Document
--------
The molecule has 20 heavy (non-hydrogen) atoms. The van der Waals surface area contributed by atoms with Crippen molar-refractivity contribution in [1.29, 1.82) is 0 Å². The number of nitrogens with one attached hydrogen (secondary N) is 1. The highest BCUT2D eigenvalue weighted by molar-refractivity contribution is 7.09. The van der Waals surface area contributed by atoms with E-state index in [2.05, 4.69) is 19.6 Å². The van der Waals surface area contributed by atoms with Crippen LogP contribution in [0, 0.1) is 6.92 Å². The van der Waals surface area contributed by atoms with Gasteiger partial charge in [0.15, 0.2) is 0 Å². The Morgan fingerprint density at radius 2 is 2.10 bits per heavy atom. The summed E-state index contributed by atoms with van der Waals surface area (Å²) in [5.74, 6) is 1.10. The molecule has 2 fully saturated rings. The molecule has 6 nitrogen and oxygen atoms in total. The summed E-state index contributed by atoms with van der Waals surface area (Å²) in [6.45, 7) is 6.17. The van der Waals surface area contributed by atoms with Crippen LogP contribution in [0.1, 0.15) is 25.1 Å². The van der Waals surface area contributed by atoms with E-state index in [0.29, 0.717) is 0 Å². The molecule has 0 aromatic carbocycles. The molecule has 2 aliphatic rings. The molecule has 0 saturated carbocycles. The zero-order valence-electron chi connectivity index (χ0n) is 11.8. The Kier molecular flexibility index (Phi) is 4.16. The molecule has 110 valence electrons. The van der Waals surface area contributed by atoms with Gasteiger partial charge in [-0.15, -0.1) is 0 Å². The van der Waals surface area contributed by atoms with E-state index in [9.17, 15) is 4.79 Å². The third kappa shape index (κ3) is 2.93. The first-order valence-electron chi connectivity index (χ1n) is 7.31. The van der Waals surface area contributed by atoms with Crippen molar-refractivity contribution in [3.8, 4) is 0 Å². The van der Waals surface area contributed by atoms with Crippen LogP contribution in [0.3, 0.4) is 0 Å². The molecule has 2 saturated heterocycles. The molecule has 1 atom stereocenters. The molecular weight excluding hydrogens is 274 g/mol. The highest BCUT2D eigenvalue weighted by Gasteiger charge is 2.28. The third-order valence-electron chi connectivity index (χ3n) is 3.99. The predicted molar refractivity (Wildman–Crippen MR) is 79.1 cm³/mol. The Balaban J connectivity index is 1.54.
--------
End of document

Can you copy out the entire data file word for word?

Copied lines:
The molecule has 20 heavy (non-hydrogen) atoms. The van der Waals surface area contributed by atoms with Crippen molar-refractivity contribution in [1.29, 1.82) is 0 Å². The number of nitrogens with one attached hydrogen (secondary N) is 1. The highest BCUT2D eigenvalue weighted by molar-refractivity contribution is 7.09. The van der Waals surface area contributed by atoms with E-state index in [2.05, 4.69) is 19.6 Å². The van der Waals surface area contributed by atoms with Crippen LogP contribution in [0, 0.1) is 6.92 Å². The van der Waals surface area contributed by atoms with Gasteiger partial charge in [0.15, 0.2) is 0 Å². The Morgan fingerprint density at radius 2 is 2.10 bits per heavy atom. The summed E-state index contributed by atoms with van der Waals surface area (Å²) in [5.74, 6) is 1.10. The molecule has 2 fully saturated rings. The molecule has 6 nitrogen and oxygen atoms in total. The summed E-state index contributed by atoms with van der Waals surface area (Å²) in [6.45, 7) is 6.17. The van der Waals surface area contributed by atoms with Crippen LogP contribution in [0.1, 0.15) is 25.1 Å². The van der Waals surface area contributed by atoms with E-state index in [0.29, 0.717) is 0 Å². The molecule has 0 aromatic carbocycles. The molecule has 2 aliphatic rings. The molecule has 0 saturated carbocycles. The zero-order valence-electron chi connectivity index (χ0n) is 11.8. The Kier molecular flexibility index (Phi) is 4.16. The molecule has 110 valence electrons. The van der Waals surface area contributed by atoms with Gasteiger partial charge in [-0.15, -0.1) is 0 Å². The van der Waals surface area contributed by atoms with E-state index in [9.17, 15) is 4.79 Å². The third kappa shape index (κ3) is 2.93. The first-order valence-electron chi connectivity index (χ1n) is 7.31. The van der Waals surface area contributed by atoms with Crippen molar-refractivity contribution in [3.8, 4) is 0 Å². The van der Waals surface area contributed by atoms with Crippen LogP contribution in [0.3, 0.4) is 0 Å². The molecule has 2 saturated heterocycles. The molecule has 1 atom stereocenters. The molecular weight excluding hydrogens is 274 g/mol. The highest BCUT2D eigenvalue weighted by Gasteiger charge is 2.28. The third-order valence-electron chi connectivity index (χ3n) is 3.99. The predicted molar refractivity (Wildman–Crippen MR) is 79.1 cm³/mol. The Balaban J connectivity index is 1.54.